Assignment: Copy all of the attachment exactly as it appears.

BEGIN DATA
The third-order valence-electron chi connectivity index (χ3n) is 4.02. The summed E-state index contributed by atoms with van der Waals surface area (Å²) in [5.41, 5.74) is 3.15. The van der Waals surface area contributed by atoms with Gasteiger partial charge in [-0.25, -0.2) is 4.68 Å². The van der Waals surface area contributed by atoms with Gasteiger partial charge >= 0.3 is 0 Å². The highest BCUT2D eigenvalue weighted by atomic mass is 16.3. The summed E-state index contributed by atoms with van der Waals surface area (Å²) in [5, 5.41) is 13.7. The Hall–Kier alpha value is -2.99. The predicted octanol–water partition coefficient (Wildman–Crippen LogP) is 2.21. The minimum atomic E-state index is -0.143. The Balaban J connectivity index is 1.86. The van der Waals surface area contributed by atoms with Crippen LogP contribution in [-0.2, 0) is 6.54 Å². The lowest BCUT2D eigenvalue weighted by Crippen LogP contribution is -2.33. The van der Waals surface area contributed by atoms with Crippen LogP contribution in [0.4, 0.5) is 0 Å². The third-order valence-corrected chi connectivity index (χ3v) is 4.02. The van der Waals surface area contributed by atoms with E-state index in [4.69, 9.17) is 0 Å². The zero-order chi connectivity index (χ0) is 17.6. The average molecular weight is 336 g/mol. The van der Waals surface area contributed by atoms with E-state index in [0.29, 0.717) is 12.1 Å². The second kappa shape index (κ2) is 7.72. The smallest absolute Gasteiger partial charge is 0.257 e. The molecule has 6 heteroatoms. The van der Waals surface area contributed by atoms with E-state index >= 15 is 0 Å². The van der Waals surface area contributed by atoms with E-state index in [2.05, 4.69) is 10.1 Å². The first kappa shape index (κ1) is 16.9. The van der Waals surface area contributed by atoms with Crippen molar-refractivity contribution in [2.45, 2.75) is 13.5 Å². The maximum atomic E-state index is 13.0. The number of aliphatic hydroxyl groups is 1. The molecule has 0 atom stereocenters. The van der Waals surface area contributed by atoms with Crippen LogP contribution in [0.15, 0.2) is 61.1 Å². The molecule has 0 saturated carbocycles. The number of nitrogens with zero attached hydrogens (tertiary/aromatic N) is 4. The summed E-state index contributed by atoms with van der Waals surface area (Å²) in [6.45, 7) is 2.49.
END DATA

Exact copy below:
The third-order valence-electron chi connectivity index (χ3n) is 4.02. The summed E-state index contributed by atoms with van der Waals surface area (Å²) in [5.41, 5.74) is 3.15. The van der Waals surface area contributed by atoms with Gasteiger partial charge in [-0.25, -0.2) is 4.68 Å². The van der Waals surface area contributed by atoms with Gasteiger partial charge >= 0.3 is 0 Å². The highest BCUT2D eigenvalue weighted by atomic mass is 16.3. The summed E-state index contributed by atoms with van der Waals surface area (Å²) in [5, 5.41) is 13.7. The Hall–Kier alpha value is -2.99. The predicted octanol–water partition coefficient (Wildman–Crippen LogP) is 2.21. The minimum atomic E-state index is -0.143. The Balaban J connectivity index is 1.86. The van der Waals surface area contributed by atoms with Crippen LogP contribution in [-0.2, 0) is 6.54 Å². The lowest BCUT2D eigenvalue weighted by Crippen LogP contribution is -2.33. The van der Waals surface area contributed by atoms with Crippen LogP contribution in [0.4, 0.5) is 0 Å². The third-order valence-corrected chi connectivity index (χ3v) is 4.02. The van der Waals surface area contributed by atoms with E-state index in [4.69, 9.17) is 0 Å². The zero-order chi connectivity index (χ0) is 17.6. The average molecular weight is 336 g/mol. The van der Waals surface area contributed by atoms with E-state index in [0.29, 0.717) is 12.1 Å². The second kappa shape index (κ2) is 7.72. The smallest absolute Gasteiger partial charge is 0.257 e. The molecule has 6 heteroatoms. The van der Waals surface area contributed by atoms with E-state index >= 15 is 0 Å². The van der Waals surface area contributed by atoms with E-state index in [2.05, 4.69) is 10.1 Å². The first kappa shape index (κ1) is 16.9. The van der Waals surface area contributed by atoms with Crippen molar-refractivity contribution in [2.45, 2.75) is 13.5 Å². The maximum atomic E-state index is 13.0. The number of aliphatic hydroxyl groups is 1. The molecule has 0 atom stereocenters. The van der Waals surface area contributed by atoms with Crippen LogP contribution in [0.15, 0.2) is 61.1 Å². The molecule has 0 saturated carbocycles. The number of nitrogens with zero attached hydrogens (tertiary/aromatic N) is 4. The summed E-state index contributed by atoms with van der Waals surface area (Å²) in [6.45, 7) is 2.49.